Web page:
21 August 2011

We are but men

I recognize it was only a couple blog posts ago that I wrote about my visit to Andrews University.
Well now I can say I am writing from this hallowed mecca of Adventism, a school I will come to terms with as home.

As part of orientation week for incoming freshmen at the university, it has been a tradition for the men's residence hall to go on a retreat for the weekend. From what I had already heard about this retreat (strangely named "Man Up"), this was going to be a rough-and-tough, deliberately masculine sort of event. "Boot camp" was also used as a synonym for this event. I was displeased.

Since I began boarding school in Auburn, I've been well-aware of the promotion of the male stereotype in centers of male dominance, such as gyms, the wilderness, and the dormitory. My freshman year in academy dormitory, there were several guys who worked out in the weight room a lot, who kept the television on subjects like cars, hunting, and football, who made ignorant comments on the world, and asserted their manliness to fresh fish like myself. Those guys were intimidating but I learned to deal with it. Eventually those guys left or graduated and I was able to foster an environment of intellectuality in the school.
Not really. I wanted to.

When I came to the campus of Andrews about a week ago, I knew I would encounter the promotion of the male stereotype again as I returned to dorm life, and I have seen a bit of it. But I was wrong about the dorm retreat.

What I had thought was going to be a weekend of running miles and doing push-ups turned out to be something better. Instead, this "Man Up" event focused on the what it meant to be a man in Christ, how to handle for the burdens of the school year with the help of God, and what it meant to have a community of faith, especially for us as Adventist men. Once again I was assured that even though most of these guys don't exactly understand the gospel and righteousness by faith, there was loyalty and respect for this faith of ours.

I'm not sure why I was uncomfortable with this weekend, or with the promotion of the male stereotype. I mean I've served in Pathfinders for eight years so I'm familiar with wilderness survival, obeying orders and such. I guess it's just that I don't identify with guys who like cars, football, and working out. Of course I'd much rather read a book, go to a museum, or cook in the kitchen. Perhaps I'm subscribing to the post-modern view on gender where boys are free to play baseball or bake cookies or write. Regardless I'm thankful for what I found here.

Ellen White wrote a letter to a fellow who I suppose wasn't the most gentleman of characters, on what it means to be a man:
"You have looked upon it as a weakness to be kind, tender, and sympathetic and have thought it beneath your dignity to speak tenderly, gently, and lovingly to your wife. Here you mistake in what true manliness and dignity consist."
- The Adventist Home, p. 228.
After all, the greatest want of the world is the want of men.

10 August 2011

The summer's gone and all the roses falling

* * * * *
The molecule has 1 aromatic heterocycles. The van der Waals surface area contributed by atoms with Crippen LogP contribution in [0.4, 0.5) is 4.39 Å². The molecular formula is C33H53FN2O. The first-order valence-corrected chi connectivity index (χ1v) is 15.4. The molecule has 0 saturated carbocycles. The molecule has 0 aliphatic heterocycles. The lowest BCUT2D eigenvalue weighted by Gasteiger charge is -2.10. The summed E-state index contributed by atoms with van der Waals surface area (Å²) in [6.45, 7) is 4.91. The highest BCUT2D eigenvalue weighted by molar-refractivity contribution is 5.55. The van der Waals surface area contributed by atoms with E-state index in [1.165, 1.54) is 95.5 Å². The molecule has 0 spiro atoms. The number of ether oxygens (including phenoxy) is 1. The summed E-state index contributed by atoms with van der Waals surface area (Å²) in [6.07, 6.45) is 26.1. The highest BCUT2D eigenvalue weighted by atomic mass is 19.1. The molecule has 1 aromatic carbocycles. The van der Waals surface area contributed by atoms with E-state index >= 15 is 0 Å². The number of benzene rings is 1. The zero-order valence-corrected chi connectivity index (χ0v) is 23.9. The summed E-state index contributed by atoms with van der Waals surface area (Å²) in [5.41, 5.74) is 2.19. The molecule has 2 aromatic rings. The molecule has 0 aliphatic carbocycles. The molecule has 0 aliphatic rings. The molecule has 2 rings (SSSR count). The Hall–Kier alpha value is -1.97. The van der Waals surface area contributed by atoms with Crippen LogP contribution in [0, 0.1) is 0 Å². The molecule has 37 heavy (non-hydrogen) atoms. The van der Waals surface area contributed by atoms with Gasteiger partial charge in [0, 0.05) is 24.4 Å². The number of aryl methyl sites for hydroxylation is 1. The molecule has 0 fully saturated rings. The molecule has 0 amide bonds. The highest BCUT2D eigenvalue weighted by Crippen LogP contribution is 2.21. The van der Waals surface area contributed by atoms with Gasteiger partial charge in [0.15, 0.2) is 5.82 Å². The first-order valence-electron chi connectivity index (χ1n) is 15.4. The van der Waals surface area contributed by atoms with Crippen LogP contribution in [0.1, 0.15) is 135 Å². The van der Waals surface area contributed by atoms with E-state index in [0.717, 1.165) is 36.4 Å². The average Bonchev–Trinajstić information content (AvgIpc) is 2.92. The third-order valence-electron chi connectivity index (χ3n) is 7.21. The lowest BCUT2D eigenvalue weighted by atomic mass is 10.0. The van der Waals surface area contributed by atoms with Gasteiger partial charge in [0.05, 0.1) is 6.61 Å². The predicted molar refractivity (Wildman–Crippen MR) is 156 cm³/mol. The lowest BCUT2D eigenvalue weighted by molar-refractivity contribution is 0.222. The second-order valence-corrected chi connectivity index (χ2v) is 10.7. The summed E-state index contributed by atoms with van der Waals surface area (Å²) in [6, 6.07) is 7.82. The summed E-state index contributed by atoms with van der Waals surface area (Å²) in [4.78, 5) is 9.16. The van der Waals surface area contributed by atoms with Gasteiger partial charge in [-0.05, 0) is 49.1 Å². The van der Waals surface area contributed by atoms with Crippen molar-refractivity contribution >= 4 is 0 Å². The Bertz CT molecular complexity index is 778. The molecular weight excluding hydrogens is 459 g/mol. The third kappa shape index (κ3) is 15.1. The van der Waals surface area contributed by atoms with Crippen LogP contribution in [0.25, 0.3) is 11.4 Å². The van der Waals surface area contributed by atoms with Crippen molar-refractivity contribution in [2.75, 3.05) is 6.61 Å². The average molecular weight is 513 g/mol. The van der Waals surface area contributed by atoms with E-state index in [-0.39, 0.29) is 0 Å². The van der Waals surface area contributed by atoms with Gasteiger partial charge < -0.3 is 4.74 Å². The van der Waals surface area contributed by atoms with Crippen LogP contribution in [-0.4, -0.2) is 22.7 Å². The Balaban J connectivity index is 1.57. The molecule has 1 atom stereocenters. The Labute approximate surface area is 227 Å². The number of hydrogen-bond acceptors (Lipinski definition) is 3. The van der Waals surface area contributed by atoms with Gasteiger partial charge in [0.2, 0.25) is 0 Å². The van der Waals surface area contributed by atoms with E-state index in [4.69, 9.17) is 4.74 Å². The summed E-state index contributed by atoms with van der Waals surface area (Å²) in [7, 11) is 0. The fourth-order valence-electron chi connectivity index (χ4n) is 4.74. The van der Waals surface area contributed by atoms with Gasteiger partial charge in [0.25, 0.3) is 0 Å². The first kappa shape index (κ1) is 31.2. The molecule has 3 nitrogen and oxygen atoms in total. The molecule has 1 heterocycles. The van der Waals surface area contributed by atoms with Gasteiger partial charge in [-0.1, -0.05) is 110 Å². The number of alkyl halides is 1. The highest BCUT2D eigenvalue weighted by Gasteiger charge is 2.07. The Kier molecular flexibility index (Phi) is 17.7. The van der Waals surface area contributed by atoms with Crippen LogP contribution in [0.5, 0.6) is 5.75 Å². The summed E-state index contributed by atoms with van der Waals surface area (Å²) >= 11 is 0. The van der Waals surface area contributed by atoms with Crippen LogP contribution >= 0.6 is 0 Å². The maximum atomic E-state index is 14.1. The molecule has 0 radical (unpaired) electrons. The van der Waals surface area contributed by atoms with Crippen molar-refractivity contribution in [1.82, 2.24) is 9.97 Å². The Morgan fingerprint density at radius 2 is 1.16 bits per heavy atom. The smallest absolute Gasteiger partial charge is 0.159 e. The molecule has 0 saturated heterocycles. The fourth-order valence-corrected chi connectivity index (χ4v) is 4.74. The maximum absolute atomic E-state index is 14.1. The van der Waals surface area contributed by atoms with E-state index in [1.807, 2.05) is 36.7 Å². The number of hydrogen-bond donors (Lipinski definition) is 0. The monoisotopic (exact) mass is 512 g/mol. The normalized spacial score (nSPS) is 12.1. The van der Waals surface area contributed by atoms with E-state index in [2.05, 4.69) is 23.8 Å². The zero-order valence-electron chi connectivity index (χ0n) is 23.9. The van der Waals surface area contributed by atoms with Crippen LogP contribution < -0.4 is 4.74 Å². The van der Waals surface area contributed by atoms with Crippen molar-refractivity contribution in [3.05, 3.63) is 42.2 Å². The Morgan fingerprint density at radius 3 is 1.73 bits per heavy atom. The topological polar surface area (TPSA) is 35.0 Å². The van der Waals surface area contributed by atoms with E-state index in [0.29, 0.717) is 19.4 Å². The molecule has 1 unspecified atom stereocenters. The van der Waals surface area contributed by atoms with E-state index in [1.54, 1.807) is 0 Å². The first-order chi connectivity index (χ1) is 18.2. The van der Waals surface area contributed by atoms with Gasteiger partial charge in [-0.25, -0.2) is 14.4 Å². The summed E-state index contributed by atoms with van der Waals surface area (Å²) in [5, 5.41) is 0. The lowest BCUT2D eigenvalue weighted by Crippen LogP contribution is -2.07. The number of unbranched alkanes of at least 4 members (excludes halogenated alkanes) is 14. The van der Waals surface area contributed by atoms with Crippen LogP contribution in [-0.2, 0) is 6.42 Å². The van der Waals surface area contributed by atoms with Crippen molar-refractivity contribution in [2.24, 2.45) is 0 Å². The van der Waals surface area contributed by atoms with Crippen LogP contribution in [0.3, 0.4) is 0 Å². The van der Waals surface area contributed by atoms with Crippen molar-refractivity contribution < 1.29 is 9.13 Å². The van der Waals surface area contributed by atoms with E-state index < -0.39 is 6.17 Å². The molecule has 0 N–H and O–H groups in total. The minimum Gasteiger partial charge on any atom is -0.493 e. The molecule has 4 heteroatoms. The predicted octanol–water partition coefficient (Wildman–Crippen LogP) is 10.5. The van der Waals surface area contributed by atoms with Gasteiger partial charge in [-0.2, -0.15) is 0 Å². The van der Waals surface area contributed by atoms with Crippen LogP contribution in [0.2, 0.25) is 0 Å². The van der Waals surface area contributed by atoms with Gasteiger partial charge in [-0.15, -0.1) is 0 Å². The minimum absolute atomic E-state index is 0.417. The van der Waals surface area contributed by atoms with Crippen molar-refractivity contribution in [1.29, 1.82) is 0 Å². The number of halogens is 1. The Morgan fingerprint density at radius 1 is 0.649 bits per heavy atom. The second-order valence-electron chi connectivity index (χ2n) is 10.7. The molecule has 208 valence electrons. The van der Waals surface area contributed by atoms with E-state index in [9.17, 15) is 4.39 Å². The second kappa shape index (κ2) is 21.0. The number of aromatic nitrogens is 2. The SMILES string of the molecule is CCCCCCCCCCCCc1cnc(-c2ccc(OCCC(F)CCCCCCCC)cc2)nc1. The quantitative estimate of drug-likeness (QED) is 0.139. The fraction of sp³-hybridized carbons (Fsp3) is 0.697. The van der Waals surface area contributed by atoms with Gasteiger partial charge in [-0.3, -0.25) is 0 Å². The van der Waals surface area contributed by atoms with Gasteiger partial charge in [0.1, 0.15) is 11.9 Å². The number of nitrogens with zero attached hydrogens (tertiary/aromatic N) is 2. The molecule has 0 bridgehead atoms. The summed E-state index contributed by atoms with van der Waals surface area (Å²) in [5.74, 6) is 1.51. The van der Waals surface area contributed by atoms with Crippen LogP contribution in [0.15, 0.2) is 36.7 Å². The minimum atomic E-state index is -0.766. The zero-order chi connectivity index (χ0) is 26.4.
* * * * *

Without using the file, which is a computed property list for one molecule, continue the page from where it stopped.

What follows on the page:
As I was driving home I noticed the moon shining kindly on me. It was as if it were laughing at my melancholic face, all the while knowing that the next time I see it again my view will no longer be obstructed by the evergreen trees.

Tonight is the last night I sleep in Washington, for a few months at least. I am reminded of the emotions I felt four years ago when I was a freshman going off to boarding school an hour away. Even now I try to assure myself that it will be the same as I leave for university, but I know it isn't.

06 August 2011

Summer's Requiem No. 2

IT IS a very early Saturday morning and I ought to go to bed since my parents get upset when I wake up late on Sabbath, but I can sense a rush of thoughts in my mind that beg for release. So here I am tonight writing.

Quite often in my young life I will question and doubt my faith. I do read a lot, and the National Geographic and other literary substances will generally push for an evolutionary agenda. This leaves me feeling like I should accept what most of the educated world accepts.

Or I may find myself thinking about society and the world today and I'll come to the conclusion that religion follows a pattern that can be predicted, and that we are all we need to create a better future.

And when I find myself discouraged and downcast with the way the world turns - when I prefer humanism over hymns or Darwin over the desire of ages - I think about something that gives me hope.

An old man once said that to be an Adventist doesn't mean to just believe Jesus is coming soon, but to absolutely love the thought of it. Alas when I find myself distraught with church doctrine, world problems, or sinful people, I go back to the essence of my Adventist faith. I get homesick for a place I've never been to.

How can humanity be torn between doing evil and desiring a better day? Only a creative power could have instilled within the human soul the hope for something better.

It's so strange to want to go home, to a place I've never been to, but I can forcefully call it home.

Quelle pagaille mon écriture est

05 August 2011

I am a failure and you have made me one, Summer's Requiem No. 1

AS I wait for my piece of technology to finish updating, I write haphazardly the first part of a requiem for summer.

The title of this post is a part of an infamous quote by former President Clinton. I often feel that that statement always applies to me.

For every year that I've had this blog, it has been a tradition for me to write about how miserable my summer was and how I didn't accomplish the things I wanted to.

Pas la fin